Mark Zubek

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Mark Zubek
Zubek sings through trademark megaphone.jpg
Zubek performs in Toronto, 2008
Background information
Born (1974-06-19) June 19, 1974 (age 45)
Mississauga, Ontario, Canada
OriginNew York City
Occupation(s)record producer, songwriter, multi-instrumentalist and jazz musician

Mark Zubek (born June 19, 1974) is a Toronto-based record producer, songwriter, multi-instrumentalist and jazz musician. His songwriting and production styles are influenced by pop, rock, r&b, hip-hop, and jazz.

Biographical Information[edit]

Born in Mississauga, Ontario, Zubek attended Cawthra Park Performing Arts High School and received private instruction on drums, percussion and music theory with David Monis; guitar with Peter Macdonald; acoustic bass and jazz composition with Patrick Collins. From 1990 to 1992 he attended jazz workshops on Acoustic Bass and Improvisation with jazz legend Barry Harris.

A Jazz Performance Summer Workshop in Banff, Alberta with John Coltrane's bassist Reggie Workman was particularly influential. From 1995 to 2003 Zubek received private instruction on Acoustic Bass and Jazz Composition from master bassist Dave Holland.

Zubek acted as the regular drummer for Ron Cahute's Ukrainian folk group Burya from ages 12 to 18. He moved to Boston in 1992 to study at Berklee College of Music courtesy of grants from the Canada Council for the Arts and the Ontario Arts Council.

In 1995, he moved to New York City to produce records and play jazz music. Though The Penguin Guide to Jazz lists Zubek as an upright bass player,[1] he is also proficient on drums, electric bass, guitars and keyboards.

After ten years in New York, Zubek moved back to Toronto, where he is currently based in East York.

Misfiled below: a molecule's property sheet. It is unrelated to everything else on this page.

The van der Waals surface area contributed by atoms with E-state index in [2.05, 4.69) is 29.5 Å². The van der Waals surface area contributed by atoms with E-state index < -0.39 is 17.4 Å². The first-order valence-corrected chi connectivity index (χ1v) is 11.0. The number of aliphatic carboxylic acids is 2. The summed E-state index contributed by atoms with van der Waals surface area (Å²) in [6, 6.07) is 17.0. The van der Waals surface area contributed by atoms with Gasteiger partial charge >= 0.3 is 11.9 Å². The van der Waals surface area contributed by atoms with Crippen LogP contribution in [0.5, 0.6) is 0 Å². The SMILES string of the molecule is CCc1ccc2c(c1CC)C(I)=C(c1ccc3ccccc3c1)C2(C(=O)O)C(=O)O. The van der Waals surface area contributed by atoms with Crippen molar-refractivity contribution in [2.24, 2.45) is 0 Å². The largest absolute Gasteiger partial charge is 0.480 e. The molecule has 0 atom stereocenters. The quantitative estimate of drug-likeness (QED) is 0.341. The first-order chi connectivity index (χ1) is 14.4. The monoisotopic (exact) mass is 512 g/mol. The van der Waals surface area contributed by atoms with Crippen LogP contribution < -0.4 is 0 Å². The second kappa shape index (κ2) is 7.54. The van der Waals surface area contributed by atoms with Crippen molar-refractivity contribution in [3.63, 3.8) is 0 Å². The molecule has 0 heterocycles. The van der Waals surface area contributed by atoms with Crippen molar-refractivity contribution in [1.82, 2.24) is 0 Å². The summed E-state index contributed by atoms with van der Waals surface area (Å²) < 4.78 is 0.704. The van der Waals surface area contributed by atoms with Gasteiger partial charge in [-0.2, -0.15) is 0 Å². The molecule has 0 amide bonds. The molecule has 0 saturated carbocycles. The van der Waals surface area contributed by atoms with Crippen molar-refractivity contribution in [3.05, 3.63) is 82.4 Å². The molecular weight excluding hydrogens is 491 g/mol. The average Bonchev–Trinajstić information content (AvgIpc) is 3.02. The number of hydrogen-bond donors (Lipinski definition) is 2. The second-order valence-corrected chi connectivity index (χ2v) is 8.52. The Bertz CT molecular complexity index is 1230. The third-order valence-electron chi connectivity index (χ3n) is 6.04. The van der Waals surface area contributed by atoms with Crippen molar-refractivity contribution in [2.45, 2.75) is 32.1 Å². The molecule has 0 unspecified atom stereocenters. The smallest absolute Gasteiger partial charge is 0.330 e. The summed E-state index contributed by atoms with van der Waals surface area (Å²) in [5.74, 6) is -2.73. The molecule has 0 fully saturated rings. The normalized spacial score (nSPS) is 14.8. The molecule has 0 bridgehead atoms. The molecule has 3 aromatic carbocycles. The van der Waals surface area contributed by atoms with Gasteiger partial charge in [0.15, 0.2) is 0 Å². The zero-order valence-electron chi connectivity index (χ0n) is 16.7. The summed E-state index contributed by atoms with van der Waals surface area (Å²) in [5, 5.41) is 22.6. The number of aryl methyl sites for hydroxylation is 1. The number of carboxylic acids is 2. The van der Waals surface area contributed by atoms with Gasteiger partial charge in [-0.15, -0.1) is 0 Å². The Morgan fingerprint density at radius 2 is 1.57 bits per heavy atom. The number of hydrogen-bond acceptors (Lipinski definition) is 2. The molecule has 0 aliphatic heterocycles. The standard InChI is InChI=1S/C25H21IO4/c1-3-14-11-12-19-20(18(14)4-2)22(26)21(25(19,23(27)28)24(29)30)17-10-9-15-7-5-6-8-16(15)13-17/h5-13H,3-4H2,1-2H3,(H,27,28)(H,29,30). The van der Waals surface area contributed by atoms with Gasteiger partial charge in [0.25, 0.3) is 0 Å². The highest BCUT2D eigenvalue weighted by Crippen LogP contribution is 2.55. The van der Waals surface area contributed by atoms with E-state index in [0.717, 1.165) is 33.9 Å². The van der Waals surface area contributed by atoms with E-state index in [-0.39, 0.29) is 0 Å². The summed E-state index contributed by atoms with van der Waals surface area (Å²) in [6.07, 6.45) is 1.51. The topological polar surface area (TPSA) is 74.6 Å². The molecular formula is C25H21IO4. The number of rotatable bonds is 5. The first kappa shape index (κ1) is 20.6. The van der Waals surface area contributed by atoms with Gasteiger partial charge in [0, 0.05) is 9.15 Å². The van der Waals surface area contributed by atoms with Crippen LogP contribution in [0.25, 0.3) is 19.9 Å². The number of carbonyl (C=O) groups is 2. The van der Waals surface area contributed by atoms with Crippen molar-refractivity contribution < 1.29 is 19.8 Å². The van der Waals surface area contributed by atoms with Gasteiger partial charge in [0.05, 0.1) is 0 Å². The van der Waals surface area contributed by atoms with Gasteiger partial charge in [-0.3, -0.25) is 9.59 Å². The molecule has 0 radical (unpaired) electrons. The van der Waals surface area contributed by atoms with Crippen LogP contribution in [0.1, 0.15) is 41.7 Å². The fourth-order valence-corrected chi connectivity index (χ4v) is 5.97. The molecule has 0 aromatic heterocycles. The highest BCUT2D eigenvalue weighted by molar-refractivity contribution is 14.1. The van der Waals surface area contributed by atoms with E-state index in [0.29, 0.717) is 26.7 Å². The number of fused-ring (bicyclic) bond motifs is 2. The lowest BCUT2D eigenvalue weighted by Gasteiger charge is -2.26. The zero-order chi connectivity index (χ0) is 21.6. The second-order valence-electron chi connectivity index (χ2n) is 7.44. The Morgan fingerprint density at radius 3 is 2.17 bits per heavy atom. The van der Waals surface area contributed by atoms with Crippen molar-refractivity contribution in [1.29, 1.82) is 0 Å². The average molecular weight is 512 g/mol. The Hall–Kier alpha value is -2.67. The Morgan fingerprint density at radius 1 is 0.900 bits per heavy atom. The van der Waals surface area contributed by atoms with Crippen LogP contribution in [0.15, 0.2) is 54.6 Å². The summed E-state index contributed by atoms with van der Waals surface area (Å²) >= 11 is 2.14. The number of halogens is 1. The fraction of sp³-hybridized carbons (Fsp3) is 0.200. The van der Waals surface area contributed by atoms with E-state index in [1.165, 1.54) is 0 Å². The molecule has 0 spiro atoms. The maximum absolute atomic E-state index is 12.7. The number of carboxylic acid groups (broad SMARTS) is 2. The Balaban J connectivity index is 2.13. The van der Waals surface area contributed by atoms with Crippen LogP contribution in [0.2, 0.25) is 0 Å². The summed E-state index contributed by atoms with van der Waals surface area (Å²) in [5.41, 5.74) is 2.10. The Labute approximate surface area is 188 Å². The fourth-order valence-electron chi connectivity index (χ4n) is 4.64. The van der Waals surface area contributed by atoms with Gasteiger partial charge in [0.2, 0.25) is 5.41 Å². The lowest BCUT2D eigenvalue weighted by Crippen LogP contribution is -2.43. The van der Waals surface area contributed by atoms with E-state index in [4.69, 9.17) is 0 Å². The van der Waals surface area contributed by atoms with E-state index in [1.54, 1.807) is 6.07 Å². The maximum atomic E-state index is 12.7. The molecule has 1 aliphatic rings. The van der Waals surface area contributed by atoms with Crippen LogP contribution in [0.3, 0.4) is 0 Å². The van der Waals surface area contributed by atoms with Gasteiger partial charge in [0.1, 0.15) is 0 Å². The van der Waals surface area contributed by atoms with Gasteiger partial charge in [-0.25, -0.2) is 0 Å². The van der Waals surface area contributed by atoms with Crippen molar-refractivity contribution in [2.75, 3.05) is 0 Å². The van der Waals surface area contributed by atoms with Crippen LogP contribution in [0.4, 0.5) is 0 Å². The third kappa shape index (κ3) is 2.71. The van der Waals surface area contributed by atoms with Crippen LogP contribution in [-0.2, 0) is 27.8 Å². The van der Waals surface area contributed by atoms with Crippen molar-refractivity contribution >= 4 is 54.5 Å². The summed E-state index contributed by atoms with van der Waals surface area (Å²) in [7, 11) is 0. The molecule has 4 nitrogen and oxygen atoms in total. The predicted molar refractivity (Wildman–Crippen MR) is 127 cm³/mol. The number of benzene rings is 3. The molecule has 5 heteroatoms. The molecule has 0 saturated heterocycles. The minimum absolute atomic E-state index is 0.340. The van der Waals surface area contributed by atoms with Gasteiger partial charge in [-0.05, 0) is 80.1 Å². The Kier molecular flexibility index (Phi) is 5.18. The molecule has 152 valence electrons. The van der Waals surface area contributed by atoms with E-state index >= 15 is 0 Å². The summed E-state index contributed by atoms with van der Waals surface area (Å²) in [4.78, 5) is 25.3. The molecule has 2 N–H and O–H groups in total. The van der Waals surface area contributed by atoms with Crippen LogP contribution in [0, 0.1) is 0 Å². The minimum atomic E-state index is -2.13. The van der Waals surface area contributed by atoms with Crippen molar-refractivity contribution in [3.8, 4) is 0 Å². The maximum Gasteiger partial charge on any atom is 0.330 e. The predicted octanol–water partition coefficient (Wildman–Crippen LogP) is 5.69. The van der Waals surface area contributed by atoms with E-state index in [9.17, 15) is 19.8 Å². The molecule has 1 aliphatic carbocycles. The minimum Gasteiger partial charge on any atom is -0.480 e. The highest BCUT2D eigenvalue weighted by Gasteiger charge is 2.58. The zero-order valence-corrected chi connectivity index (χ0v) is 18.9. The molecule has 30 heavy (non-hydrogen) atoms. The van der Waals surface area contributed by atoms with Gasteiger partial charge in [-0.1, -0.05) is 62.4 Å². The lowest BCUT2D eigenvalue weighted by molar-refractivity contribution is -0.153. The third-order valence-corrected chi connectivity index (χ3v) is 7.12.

Musical Associations[edit]

Zubek has produced, written, recorded and performed with Grammy-winning jazz singer Betty Carter, Jen Chapin, Jack DeJohnette, Dave Holland, Seamus Blake, Mark Turner, Chris Cheek, Avishai Cohen, Bill Dillon, Jerry Marotta, Tony Levin, Bill Stewart, as well as MapleMusic artist Hilary Weaver.[2] He has also performed with Wynton Marsalis and Brian Blade.

In 1999, Zubek Toured Europe and North America as bassist for Turkish drummer Burhan Ocal, playing a world-beat fusion of traditional Turkish music and jazz. He is also the bassist for Swiss composer Jurg Wickihalder, with whom he has toured Europe and recorded 2 CDs for Intakt Records (2007–2009), and has played bass for Canadian jazz icon Micah Barnes, who is known for his work with The Nylons and The Parachute Club and Daniel Barnes, drummer for Holly Cole.

Zubek is a member of the Toronto Songwriters' Association and has written jingles for companies like Coca-Cola, Dunkin' Donuts and the Discovery Channel.[3]

Zubek writes and produces CDs for singers and bands, arranges, plays any or all of the instruments, and does sound engineering from his studio, Studio Z.[4] He has produced out of several other studios including New York's Power Station (Avatar), Sear Sound, Cutting Room, Magic Box, L.A.'s Oceanway and Larrabee, and Toronto's Metalworks and Phase One.


As Leader[edit]

Zubek has 2 solo jazz records out on Fresh Sound Records: "Horse With a Broken Leg" (2000) and "twentytwodollarfishlunch" (2009)

As Composer[edit]

Composition "Love Notes" (1995) on the Betty Carter album "Feed the Fire" (Verve/Polygram)

Additional information[edit]


All About Jazz Magazine: Toronto-based bass player, songwriter, and producer Mark Zubek epitomizes his many cross-genres skills in the fields of jazz, hip-hop, R&B, and pop. Zubek's compositions revolve around his propulsive playing and the fat sound of his upright bass. Zubek's impressive vision and original compositions succeeds in blurring the artificial boundaries between jazz and other popular genres.[5]

ALL MUSIC GUIDE: bassist Mark Zubek gets a remarkably fat, woody sound from his instrument[6]

Whole Note Magazine: Zubek is a Toronto native who has recently moved back home after studies at Boston's Berklee College, 10 years in New York performing and producing recordings, a number of world travels and collaborations with the likes of Betty Carter, Wynton Marsalis, Jack DeJohnette and Dave Holland (July/August 9)[7]

Jazz Times Magazine 2009: Well crafted with a definite the 21st century Jazz Messengers...this is punk-jazz for now people.[8]


  1. ^ Cook, Richard; Morton, Brian (September 2004). The Penguin Guide to Jazz, Penguin Books, pg 1725, ISBN 0-14-102327-9
  2. ^ Hilary Weaver
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  8. ^ Mergner, Lee. (November 2009), "Reviews Undertones", JazzTimes America's Jazz Magazine (Madavor Media) 39 (7): 80, ISSN 0272-572X